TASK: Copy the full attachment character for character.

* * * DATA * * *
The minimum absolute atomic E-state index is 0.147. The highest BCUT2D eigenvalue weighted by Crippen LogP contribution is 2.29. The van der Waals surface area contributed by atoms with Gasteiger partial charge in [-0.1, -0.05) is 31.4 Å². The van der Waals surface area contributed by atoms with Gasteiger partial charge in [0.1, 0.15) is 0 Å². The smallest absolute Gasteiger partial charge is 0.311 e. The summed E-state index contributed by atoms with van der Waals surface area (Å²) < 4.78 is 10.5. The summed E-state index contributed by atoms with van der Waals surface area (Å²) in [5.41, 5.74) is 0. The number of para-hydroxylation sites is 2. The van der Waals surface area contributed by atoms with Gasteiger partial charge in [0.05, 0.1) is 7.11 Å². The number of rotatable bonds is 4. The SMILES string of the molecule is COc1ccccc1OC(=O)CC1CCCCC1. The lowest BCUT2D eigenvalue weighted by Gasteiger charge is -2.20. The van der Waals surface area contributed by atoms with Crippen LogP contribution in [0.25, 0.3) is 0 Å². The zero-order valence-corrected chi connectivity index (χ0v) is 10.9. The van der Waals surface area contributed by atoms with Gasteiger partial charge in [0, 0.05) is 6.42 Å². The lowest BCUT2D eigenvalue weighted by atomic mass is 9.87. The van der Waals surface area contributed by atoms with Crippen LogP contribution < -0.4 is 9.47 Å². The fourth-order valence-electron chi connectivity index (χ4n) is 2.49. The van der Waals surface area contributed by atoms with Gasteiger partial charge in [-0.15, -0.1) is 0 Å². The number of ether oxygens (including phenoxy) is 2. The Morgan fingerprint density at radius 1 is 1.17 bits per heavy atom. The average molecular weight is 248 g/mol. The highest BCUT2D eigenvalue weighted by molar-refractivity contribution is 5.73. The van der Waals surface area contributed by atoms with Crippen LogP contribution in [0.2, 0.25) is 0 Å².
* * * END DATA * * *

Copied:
The minimum absolute atomic E-state index is 0.147. The highest BCUT2D eigenvalue weighted by Crippen LogP contribution is 2.29. The van der Waals surface area contributed by atoms with Gasteiger partial charge in [-0.1, -0.05) is 31.4 Å². The van der Waals surface area contributed by atoms with Gasteiger partial charge in [0.1, 0.15) is 0 Å². The smallest absolute Gasteiger partial charge is 0.311 e. The summed E-state index contributed by atoms with van der Waals surface area (Å²) < 4.78 is 10.5. The summed E-state index contributed by atoms with van der Waals surface area (Å²) in [5.41, 5.74) is 0. The number of para-hydroxylation sites is 2. The van der Waals surface area contributed by atoms with Gasteiger partial charge in [0.05, 0.1) is 7.11 Å². The number of rotatable bonds is 4. The SMILES string of the molecule is COc1ccccc1OC(=O)CC1CCCCC1. The lowest BCUT2D eigenvalue weighted by Gasteiger charge is -2.20. The van der Waals surface area contributed by atoms with Crippen LogP contribution in [0.25, 0.3) is 0 Å². The zero-order valence-corrected chi connectivity index (χ0v) is 10.9. The van der Waals surface area contributed by atoms with Gasteiger partial charge in [0, 0.05) is 6.42 Å². The lowest BCUT2D eigenvalue weighted by atomic mass is 9.87. The van der Waals surface area contributed by atoms with Crippen LogP contribution < -0.4 is 9.47 Å². The fourth-order valence-electron chi connectivity index (χ4n) is 2.49. The van der Waals surface area contributed by atoms with Gasteiger partial charge in [-0.15, -0.1) is 0 Å². The number of ether oxygens (including phenoxy) is 2. The Morgan fingerprint density at radius 1 is 1.17 bits per heavy atom. The average molecular weight is 248 g/mol. The highest BCUT2D eigenvalue weighted by molar-refractivity contribution is 5.73. The van der Waals surface area contributed by atoms with Crippen LogP contribution in [0.2, 0.25) is 0 Å².